If you read magisterial documents written in the last fifty years, you’ll occasionally run across a statement that talks about man being revealed to himself.
Sometimes, the statement will say that God reveals man to himself.
Other times, it will say that Christ reveals man to himself.
What do these statements mean?
Two types of revelation
We’re familiar with the idea of divine revelation—that God discloses or reveals certain things to us.
Normally, we think about God using revelation to tell us things about himself—e.g., that he is a Trinity, that he loves us, that he has a plan for our lives, that he wants us to do and not do certain things.
But these statements of the magisterium are talking about something else. They are talking about times when God reveals not just the truth about him but the truth about us.
This use of revelation could be thought of as God holding up a mirror to us to show us what we are like.
How does this happen?
This is something that happens in many ways.
Sometimes it occurs directly, such as when God tells us that he made us or that we will one day give an account for our actions, both good and bad. Both of those are important facts about us that are stated in Scripture.
Other times, the truth about man is revealed more indirectly. This happens, for example, in Jesus’ parables, where he tells us stories that illustrate spiritual truths about man that aren’t stated directly.
Since God gives us his revelation for our benefit, almost everything he reveals to us can be thought of as showing us truths both about God and about ourselves.
It happens in a special way in the person of Christ, the God-man.
- As God, he reveals to us truths about God.
- And as perfect man, he reveals truths about man, providing us an exemplar of what man is supposed to be.
Where did this phrase come from?
You might wonder where the “God/Christ reveals man to himself” statements like we find in Church documents came from.
It seems that they are of rather recent origin, which is not surprising. They have the same kind of poetic phrasing that is found in many recent Church documents.
A bit of checking reveals lots of examples this sort of phrase on the Vatican website, all in documents of the past fifty years.
A search of other resources, such as those on New Advent or in Verbum Bible Software, does not reveal the phrase coming up in older documents—just in the recent ones.
John Paul II?
Although Pope Benedict XVI did use the phrase (in his encyclical Caritas in Veritate, no. 75), the overwhelming number of usages are in documents belonging to John Paul II.
There is only a single document I’ve found that uses the phrase that predates his reign as pope.
That document is the Second Vatican Council’s pastoral constitution on the Church and the modern world—Gaudium et Spes (no. 22).
Is this were John Paul II picked up the phrase?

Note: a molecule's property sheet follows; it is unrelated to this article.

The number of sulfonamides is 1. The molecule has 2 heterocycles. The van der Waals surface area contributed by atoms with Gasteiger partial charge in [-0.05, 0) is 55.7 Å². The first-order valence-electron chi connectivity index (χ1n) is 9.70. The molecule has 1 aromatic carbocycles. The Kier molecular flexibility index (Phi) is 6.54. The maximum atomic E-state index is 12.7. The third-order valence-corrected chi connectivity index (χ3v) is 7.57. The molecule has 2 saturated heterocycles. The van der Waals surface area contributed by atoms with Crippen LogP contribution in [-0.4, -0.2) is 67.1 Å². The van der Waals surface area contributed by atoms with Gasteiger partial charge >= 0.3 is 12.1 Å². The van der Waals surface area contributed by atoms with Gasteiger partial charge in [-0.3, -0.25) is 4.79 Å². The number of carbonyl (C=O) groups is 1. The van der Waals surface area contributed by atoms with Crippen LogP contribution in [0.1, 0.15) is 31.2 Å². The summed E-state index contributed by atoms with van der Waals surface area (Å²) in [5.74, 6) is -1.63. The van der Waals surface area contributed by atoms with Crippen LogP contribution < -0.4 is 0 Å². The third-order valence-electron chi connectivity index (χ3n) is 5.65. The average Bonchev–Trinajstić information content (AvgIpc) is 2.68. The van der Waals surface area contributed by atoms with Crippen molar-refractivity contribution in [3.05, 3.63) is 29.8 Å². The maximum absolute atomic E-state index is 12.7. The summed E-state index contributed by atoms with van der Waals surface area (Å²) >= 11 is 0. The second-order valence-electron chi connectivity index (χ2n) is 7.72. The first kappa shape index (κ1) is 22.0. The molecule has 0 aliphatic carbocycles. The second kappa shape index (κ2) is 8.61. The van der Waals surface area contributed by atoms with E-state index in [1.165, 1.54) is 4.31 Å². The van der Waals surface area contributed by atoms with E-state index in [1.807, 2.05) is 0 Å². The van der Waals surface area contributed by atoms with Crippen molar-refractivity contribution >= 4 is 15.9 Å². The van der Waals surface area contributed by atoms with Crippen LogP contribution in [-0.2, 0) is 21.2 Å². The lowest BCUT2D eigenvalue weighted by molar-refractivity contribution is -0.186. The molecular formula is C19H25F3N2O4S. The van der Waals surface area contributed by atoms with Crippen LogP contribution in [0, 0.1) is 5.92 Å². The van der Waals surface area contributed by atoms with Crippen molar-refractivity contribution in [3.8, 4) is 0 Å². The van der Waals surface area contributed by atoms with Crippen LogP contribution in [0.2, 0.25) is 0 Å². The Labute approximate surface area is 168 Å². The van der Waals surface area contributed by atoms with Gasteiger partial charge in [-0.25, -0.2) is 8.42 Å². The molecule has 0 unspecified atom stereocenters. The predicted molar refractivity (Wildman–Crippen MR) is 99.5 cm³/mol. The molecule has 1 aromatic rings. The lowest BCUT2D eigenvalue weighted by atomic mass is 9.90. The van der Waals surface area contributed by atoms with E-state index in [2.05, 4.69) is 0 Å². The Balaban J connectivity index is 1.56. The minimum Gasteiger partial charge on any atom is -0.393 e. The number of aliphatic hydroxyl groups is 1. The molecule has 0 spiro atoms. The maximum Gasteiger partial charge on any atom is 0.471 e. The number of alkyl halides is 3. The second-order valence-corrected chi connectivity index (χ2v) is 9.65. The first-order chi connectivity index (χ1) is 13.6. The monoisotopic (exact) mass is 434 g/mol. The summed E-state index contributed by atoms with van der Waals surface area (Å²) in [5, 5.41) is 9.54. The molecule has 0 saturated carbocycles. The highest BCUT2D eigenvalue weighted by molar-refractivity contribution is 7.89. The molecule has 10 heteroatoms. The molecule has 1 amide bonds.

Maybe. But maybe it’s the other way around, because John Paul II was one of the drafters of Gaudium et Spes, as his biography on the Vatican website reveals.
It may be that John Paul II was the one who came up with the phrase, used it in the draft of Gaudium et Spes that he worked on, and then continued to use it throughout his pontificate.
An ancient parallel
Even if John Paul II was the one who introduced the phrase into modern documents, it represents a sound insight, and one that was noted in the past.
In fact, there is a parallel statement in the New Testament itself.
Here’s what James says about God’s revelation—or word—to man:
But be doers of the word, and not hearers only, deceiving yourselves.
For if anyone is a hearer of the word and not a doer, he is like a man who observes his natural face in a mirror; for he observes himself and goes away and at once forgets what he was like [Jas. 1:22-24].
James compares a person who does not obey God’s word to a person who looks in a mirror and then forgets what he looks like.
In other words: God’s revelation holds a mirror up to us that shows us what we are like. It reveals to us the truth about ourselves.
And, just like we ought to remember what a mirror reveals about us, so we ought to remember what God’s word reveals about us—and put it into action.
So we can be happy
This leads to a final insight about God’s word, and specifically the moral commandments we find in it.
A lot of people today can think of Christian morality as “legalistic”—as glorifying rules for their own sake.
But this is not the case. The purpose of God’s moral law is not to impose rules for the sake of imposing rules. Its purpose is to make us happy.
The rules God gives us are for our good, because they are based on our human nature, and we will be happier if we act in accordance with our nature.
We may not always see that. For example, we can be like little children who don’t want to take a nap. They may pout and protest and view naptime as an injustice—as a rule imposed for no reason.
But the truth is that they need that nap and will be happier in the long run if they take it.
In the same way, we will be happier in the long run if we accept that God’s revelation and his law reveal to us the truth about ourselves—and if we put them into action.